>Given a cheap 75W RMS amp, 4 ohm speakers, 8 ohm speakers >(all bass..) etc, how are things worked out??Answer: (IMHO, by Stuart Woolford, firstname.lastname@example.org)
OK. here we go...
you can *always* use a speaker of higher impedance with saftey - you will not harm anything, but (there is always a but..)
try and follow this:
1 - your amp products 'voltage' (not power), for 75W RMS into 4 ohms
using P=VI and V=IR (P=power V=voltage I=current, R=resistance)
P=75 RMS; R=4,
P=(V^2)/R (^ = 'to the power of')
V=17.3 volts RMS.
so at 75 W RMS into 4 ohms, it produces 17.3 volts RMS
I=V/R=17.3/4= 4.325 amps RMS
it will never produce more voltage, it *may* product more current.
if we go to an 8 ohm 'load' (speaker) we get:
I=V/R=17.3/8= 2.1625 amps RMS (half as much)
getting P=VI=2.1625*17.3= 37.411 W RMS, ie: less power.
this is also easier on the amp, as the 'heat' in an amp is proportional to the power, the 'strain' on the amp is proportional to the current (usually...)
NOTE: your pyramid amp may or may not be 75W RMS...
so, you will get less power delivered to the 8 ohm load,
when you bridge an amp, you get *twice* the voltage (assuming the amp can be bridged..), so *if* you could bridge the pyramid, you would get 17.3*2= 34.6 volts RMS, giving:
34.6/8= 4.325 amps * 34.6 = 149.645 W. (twice the power! into 8 ohms!)
34.6/4= 8.65 amps * 34.6 = 299.29 W (4 * the power into 4 ohms!)
of course, you cannot do this, few amps deliver 4 * the power when bridged, this is because the amp is working much harder, and the power supply (in the amp) cannot supply the extra current required, therefore the voltage drops, and you get distortion, overloading, overheating, etc.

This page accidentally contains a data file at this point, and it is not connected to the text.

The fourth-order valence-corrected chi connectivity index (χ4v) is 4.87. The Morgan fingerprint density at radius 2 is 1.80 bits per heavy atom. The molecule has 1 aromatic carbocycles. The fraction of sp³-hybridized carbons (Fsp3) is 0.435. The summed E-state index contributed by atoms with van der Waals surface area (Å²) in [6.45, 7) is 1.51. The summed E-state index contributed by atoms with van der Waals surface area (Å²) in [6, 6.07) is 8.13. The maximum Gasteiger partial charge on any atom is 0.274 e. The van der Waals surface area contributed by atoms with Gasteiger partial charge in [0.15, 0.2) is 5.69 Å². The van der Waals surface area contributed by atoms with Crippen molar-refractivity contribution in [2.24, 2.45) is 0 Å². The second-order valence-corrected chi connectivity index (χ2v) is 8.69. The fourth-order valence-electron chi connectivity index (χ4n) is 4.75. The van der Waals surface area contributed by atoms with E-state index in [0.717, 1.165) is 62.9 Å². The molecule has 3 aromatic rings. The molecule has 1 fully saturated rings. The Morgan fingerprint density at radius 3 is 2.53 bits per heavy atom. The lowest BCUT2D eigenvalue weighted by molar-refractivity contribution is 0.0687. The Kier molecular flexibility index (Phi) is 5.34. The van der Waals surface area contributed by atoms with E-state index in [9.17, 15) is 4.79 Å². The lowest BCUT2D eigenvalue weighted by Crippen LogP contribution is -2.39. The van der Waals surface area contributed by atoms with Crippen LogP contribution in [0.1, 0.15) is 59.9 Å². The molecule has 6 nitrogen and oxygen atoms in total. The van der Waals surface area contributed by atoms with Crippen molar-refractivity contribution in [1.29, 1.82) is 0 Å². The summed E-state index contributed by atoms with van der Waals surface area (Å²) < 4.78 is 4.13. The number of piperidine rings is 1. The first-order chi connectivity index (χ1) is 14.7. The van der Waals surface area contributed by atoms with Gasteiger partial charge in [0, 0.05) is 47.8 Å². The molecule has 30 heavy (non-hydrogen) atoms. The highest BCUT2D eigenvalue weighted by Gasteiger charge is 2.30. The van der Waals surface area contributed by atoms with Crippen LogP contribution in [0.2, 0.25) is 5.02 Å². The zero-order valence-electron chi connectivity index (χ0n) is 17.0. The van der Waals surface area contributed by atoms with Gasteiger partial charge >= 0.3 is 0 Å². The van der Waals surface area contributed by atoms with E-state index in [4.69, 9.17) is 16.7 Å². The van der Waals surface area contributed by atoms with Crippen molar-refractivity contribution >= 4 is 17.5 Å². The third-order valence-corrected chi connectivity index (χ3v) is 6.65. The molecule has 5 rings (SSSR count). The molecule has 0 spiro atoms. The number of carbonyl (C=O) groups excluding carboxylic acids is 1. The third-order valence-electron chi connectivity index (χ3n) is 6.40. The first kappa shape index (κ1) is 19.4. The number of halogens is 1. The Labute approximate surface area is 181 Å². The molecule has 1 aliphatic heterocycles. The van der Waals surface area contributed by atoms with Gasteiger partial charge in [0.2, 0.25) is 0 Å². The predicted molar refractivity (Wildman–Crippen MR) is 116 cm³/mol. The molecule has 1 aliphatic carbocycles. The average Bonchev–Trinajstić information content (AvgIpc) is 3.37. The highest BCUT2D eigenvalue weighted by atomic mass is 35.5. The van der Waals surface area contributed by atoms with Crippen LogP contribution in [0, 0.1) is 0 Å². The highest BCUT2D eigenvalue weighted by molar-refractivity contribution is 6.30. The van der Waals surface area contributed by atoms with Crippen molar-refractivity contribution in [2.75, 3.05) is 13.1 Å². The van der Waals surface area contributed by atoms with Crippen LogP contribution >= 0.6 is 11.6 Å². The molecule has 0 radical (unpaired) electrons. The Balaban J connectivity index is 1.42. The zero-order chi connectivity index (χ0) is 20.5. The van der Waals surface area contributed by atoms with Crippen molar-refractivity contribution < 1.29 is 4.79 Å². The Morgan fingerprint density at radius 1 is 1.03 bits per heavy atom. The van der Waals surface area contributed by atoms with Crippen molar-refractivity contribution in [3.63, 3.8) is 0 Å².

I often find a good thing is to get a 'bridgable' 2 channel amp, bridge it, and run it to an 8 ohm load, this is easy on the amp, and allows the use of an 8 ohm speaker.
you can also add speakers in parallel as follows:
so if you parallel 2 8 ohm speakers, you get 4 ohm load.
if you parallel 2 4 ohm speakers, you get 2 ohm load.
if you parallel 1 8 ohm and 1 4 ohm load, you get 2.6666 ohm load.
if you put 1 8 ohm and 1 4 ohm, in parallel, over your current amp (1 channel) you would:
a - heat/blow the amp, 2.666 is too little load for it.
b - get the following:
17.3 volts across each speaker, giving:
17.3/8 = 2.1625 amps through the 8 ohm, and
17.3/4 = 4.325 amps through the 4 ohm.
2.1625*17.3= 37.411 W for the 8 ohm
4.325*17.3= 74.823 W for the 4 ohm
the amp must supply 2.1625+4.325=6.4875 amps= 112.23 W. RMS.
remember, the more power you use from an amp, the higher the distortion, NO MATTER WHAT!, if you go too high, you may blow something.
Feel free to ask me any other questions..Stuart Woolford